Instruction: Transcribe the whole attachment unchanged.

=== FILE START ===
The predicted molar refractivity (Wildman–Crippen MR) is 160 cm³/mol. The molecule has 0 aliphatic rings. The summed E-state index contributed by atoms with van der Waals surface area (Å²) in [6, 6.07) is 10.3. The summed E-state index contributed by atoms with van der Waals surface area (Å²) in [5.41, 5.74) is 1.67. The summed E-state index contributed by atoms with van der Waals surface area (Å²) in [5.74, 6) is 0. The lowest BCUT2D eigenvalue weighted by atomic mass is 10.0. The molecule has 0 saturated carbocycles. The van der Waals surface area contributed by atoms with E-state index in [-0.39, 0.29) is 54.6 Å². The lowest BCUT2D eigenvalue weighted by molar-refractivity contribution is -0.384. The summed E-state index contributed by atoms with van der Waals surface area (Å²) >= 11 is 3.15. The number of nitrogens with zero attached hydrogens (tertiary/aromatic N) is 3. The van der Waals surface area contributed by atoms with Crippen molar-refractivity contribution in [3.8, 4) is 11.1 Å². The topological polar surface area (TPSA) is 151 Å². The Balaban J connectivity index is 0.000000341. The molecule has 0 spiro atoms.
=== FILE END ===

The predicted molar refractivity (Wildman–Crippen MR) is 160 cm³/mol. The molecule has 0 aliphatic rings. The summed E-state index contributed by atoms with van der Waals surface area (Å²) in [6, 6.07) is 10.3. The summed E-state index contributed by atoms with van der Waals surface area (Å²) in [5.41, 5.74) is 1.67. The summed E-state index contributed by atoms with van der Waals surface area (Å²) in [5.74, 6) is 0. The lowest BCUT2D eigenvalue weighted by atomic mass is 10.0. The molecule has 0 saturated carbocycles. The van der Waals surface area contributed by atoms with E-state index in [-0.39, 0.29) is 54.6 Å². The lowest BCUT2D eigenvalue weighted by molar-refractivity contribution is -0.384. The summed E-state index contributed by atoms with van der Waals surface area (Å²) >= 11 is 3.15. The number of nitrogens with zero attached hydrogens (tertiary/aromatic N) is 3. The van der Waals surface area contributed by atoms with Crippen molar-refractivity contribution in [3.8, 4) is 11.1 Å². The topological polar surface area (TPSA) is 151 Å². The Balaban J connectivity index is 0.000000341. The molecule has 0 spiro atoms.